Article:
[Skip to Content]
[Skip to Content Landing]
Article
April 8, 1992

Can We Alter Survival in Patients With Congestive Heart Failure?

Author Affiliations

From the Departments of Medicine and Physiology, The Johns Hopkins University School of Medicine, Baltimore, Md.

JAMA. 1992;267(14):1956-1961. doi:10.1001/jama.1992.03480140082038
Abstract

Objective.  —To assess the efficacy of pharmacologic therapy in improving survival in patients with congestive heart failure (CHF) in the context of recent investigational studies having mortality as an end point.

Data Sources.  —Data were obtained from English-language articles that reported both randomized and retrospective studies assessing the efficacy of pharmacologic therapy in the treatment of patients with CHF. The review included articles indexed under the terms congestive heart failure and drug therapy in the National Library of Medicine's MEDLINE database.

Study Selection.  —Studies selected for detailed review were those having mortality as a primary or secondary end point.

Data Extraction.  —Guidelines for assessing data quality and validity included study size, double-blind and randomized design, the number of end points, the sensitivity and specificity of objective measurements, and the validity of the statistical analysis.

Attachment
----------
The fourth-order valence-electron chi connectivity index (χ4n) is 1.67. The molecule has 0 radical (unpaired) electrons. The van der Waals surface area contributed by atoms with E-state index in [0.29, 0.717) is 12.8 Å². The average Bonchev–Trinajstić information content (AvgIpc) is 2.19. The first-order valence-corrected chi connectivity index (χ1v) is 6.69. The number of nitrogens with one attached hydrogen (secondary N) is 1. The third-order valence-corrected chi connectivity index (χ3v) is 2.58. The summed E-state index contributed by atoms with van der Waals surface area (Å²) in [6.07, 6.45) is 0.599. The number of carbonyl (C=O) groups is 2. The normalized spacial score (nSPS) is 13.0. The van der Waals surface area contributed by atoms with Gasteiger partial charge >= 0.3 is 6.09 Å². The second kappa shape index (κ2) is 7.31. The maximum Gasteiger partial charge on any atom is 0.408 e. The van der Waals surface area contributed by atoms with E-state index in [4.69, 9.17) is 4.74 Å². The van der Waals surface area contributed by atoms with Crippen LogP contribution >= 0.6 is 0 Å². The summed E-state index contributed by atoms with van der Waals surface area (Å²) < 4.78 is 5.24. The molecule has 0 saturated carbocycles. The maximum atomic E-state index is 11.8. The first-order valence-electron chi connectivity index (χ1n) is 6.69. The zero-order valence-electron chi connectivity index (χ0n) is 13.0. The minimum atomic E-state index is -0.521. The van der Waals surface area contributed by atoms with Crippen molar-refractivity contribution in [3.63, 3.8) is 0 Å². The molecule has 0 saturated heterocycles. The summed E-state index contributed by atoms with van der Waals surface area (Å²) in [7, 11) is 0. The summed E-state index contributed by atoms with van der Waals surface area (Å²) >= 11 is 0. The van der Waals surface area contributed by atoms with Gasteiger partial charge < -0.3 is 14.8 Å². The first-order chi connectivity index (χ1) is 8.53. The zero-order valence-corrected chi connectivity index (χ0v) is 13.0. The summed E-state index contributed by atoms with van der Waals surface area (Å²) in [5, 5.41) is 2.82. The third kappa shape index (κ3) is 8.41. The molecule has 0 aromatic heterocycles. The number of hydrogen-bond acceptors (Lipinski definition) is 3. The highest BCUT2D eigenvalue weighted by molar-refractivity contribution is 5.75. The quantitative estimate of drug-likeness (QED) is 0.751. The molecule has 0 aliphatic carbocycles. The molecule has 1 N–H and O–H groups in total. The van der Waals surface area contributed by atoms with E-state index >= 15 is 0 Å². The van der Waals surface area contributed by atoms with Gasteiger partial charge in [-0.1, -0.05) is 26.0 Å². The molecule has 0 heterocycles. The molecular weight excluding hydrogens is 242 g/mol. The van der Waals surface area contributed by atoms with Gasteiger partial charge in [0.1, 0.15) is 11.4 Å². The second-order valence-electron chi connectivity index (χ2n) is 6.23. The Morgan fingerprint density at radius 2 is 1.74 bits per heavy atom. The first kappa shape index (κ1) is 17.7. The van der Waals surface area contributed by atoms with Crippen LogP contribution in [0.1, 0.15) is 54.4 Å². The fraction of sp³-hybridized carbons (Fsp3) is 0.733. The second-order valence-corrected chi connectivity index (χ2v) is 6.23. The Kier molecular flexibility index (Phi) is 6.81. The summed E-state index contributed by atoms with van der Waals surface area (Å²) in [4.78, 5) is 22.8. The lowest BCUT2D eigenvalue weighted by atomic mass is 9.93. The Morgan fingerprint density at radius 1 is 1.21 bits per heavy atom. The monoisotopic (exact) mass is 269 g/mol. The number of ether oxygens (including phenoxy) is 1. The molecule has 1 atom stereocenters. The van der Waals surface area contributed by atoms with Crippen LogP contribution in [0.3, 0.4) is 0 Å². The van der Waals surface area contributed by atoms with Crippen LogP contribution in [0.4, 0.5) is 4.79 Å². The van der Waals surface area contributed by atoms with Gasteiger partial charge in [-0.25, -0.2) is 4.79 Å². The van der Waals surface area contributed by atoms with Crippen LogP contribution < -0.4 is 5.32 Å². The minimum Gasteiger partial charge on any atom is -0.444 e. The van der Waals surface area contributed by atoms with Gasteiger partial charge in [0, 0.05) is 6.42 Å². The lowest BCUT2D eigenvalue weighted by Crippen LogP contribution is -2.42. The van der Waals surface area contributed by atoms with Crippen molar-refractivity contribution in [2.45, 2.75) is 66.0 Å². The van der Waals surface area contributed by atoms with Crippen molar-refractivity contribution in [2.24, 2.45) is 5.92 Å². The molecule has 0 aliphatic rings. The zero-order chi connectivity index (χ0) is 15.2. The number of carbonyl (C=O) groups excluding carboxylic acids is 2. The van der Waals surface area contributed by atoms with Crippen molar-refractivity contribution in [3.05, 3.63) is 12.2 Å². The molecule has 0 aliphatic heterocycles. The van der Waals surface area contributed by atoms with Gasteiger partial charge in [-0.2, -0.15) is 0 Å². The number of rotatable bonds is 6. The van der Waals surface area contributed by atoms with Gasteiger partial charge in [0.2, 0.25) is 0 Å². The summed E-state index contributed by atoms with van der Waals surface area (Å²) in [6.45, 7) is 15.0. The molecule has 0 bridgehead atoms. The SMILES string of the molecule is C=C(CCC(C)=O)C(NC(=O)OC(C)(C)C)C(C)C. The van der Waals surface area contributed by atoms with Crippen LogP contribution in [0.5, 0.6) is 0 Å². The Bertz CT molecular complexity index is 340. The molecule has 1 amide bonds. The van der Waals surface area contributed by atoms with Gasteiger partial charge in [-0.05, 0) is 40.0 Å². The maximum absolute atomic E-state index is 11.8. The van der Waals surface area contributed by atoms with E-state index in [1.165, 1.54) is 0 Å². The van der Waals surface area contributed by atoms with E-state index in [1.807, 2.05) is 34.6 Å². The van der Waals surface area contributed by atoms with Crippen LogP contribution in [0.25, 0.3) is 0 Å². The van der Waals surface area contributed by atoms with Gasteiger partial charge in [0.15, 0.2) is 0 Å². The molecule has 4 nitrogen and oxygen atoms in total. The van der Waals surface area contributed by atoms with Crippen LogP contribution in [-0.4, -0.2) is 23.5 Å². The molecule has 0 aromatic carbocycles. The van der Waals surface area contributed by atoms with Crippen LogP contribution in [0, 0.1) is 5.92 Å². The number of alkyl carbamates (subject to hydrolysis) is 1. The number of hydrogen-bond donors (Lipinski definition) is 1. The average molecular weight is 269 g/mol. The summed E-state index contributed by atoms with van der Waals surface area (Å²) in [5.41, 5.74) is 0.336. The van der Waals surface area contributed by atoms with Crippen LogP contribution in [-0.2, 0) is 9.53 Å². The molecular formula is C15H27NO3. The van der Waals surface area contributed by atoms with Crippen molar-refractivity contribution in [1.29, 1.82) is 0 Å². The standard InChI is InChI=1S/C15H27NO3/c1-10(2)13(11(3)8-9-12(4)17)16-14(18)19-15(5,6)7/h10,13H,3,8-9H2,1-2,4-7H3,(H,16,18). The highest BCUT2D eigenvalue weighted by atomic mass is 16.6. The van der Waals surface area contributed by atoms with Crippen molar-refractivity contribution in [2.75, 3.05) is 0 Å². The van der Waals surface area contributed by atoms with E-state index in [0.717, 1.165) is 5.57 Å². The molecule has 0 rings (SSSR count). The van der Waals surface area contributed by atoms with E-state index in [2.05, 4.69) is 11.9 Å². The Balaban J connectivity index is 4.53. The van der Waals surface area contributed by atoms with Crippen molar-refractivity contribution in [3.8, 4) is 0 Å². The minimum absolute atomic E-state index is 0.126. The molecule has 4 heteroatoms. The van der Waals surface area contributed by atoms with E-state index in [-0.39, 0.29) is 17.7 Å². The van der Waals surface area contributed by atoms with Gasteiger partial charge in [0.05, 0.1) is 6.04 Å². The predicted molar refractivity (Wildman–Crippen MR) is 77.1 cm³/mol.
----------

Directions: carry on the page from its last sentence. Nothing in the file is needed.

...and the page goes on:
Data Synthesis.  —Review of the existing literature demonstrates that pharmacologic agents that improve resting hemodynamics or exercise duration in patients with CHF may not necessarily prolong survival. However, recent studies demonstrate that angiotensin-converting enzyme inhibitors prolong survival in patients with symptomatic CHF, while at the same time improving exercise capacity and left ventricular performance. Although less well tolerated, the combination of hydralazine hydrochloride and isosorbide dinitrate therapy also improves survival, but to a lesser degree. New agents show promise, but definitive assessment requires the results of large, randomized and double-blind studies having mortality as an end point.

Conclusions.  —Mortality is an important end point in assessing the efficacy of drugs for the treatment of CHF.(JAMA. 1992;267:1956-1961)

×